Schneider says one of the aspects that makes this competition unique is its attention to what he calls professional design: defining the challenge you’re trying to solve, how your solution meets that challenge’s needs, and how to measure how well your solution has met its goals. Add in a bit of risk management and planning, some objective decision justification, and attention to communicating your ideas effectively, and you have many of the skills that are targeted by this competition, but that industry says are often lacking in college graduates from even the nation’s top colleges. “So we wanted to try to provide this very exciting and very empowering experience that would bring these skills to the forefront.” Schneider says, “And at the same time, allow the students to express their creativity.”

“From an engineering and educational perspective, they’ve broken ground in this competition on the types of things that students can do,” says Professor Linda Nozick, director of Cornell’s Systems Engineering Program. “This one I believe is unique because of the flexibility on the kinds of entries and allowing a lot of creativity on the part of students.” 

The competition is open to any invention using an embedded system. Teams can consist of three to five undergraduate or master’s degree students. By October, teams from schools including the University of California at Berkeley, MIT, and Purdue had submitted a diverse range of ideas. The finalists’ concepts can now be found at www.systemseng.cornell.edu/intel.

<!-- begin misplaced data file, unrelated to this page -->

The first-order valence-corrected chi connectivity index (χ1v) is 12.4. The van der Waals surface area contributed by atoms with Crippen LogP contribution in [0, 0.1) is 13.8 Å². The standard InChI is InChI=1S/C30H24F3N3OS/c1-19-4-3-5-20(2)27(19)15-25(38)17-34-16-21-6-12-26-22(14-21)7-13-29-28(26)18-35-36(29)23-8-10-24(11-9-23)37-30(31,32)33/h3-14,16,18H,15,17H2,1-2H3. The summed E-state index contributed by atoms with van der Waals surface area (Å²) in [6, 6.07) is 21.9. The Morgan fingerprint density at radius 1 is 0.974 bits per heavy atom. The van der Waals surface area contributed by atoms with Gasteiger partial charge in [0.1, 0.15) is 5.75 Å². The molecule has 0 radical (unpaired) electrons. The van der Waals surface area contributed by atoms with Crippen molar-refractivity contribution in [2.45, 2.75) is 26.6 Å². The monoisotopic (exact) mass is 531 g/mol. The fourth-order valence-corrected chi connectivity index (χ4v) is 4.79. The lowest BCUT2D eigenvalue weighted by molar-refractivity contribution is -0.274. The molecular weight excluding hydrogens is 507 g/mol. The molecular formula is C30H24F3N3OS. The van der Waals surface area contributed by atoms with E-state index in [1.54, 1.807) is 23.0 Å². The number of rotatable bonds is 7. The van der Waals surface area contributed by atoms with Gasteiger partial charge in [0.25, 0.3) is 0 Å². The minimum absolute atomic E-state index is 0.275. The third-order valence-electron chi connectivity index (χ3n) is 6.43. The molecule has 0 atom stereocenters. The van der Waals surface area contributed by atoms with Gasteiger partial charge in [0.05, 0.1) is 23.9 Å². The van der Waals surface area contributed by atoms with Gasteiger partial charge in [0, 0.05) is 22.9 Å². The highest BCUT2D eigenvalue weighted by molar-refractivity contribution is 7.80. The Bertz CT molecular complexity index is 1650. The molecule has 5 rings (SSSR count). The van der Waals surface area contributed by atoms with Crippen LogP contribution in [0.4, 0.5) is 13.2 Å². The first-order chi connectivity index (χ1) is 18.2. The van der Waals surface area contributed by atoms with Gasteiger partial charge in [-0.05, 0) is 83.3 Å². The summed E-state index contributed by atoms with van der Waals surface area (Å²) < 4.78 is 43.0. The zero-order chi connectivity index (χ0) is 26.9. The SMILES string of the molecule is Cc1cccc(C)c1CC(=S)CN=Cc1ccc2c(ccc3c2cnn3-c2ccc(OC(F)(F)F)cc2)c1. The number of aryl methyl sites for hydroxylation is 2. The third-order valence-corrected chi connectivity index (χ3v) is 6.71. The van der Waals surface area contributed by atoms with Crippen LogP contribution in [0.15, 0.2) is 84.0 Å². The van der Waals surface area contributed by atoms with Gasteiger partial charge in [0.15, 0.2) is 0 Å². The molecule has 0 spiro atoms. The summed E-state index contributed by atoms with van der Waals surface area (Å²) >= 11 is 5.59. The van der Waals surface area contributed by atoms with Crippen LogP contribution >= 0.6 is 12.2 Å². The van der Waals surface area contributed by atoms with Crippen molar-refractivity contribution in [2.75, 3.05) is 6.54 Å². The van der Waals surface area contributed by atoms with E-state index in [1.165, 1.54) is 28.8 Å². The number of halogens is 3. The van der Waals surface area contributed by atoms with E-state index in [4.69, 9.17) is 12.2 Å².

Besides Intel, the competition has attracted support from other companies, including Tektronix, a Beaverton, Ore.-based company that makes testing and measuring equipment, and MathWorks, a Natick, Mass.-based company that develops mathematical computing software. As the competition approaches, Cornell expects other companies to also become sponsors. “If what happened with the Intel China Cup is any example, we expect that this new competition will bring in sponsors of all sorts,” says Abby Westervelt, Cornell Engineering’s director of Corporate and Foundation Relations. 

Having Cornell create and develop the competition presented a quandary to Schneider. If Cornell sponsored a team and won the competition in its inaugural year, participants might question the fairness of the competition. So Schneider decided that his robotics lab of more than 30 students would instead showcase two innovative robotic systems they have developed with the additional assistance of electrical and computer engineering senior lecturer Bruce Land and mechanical and aerospace engineering assistant professor Brandon Hencey.

“It’s one thing to win the competition—that’s great and exciting,” Schneider says. “But in a lot of ways, that’s kind of a flash in a pan. Getting to construct the competition and continue to bring it to life and grow it, I would say is an even higher honor.”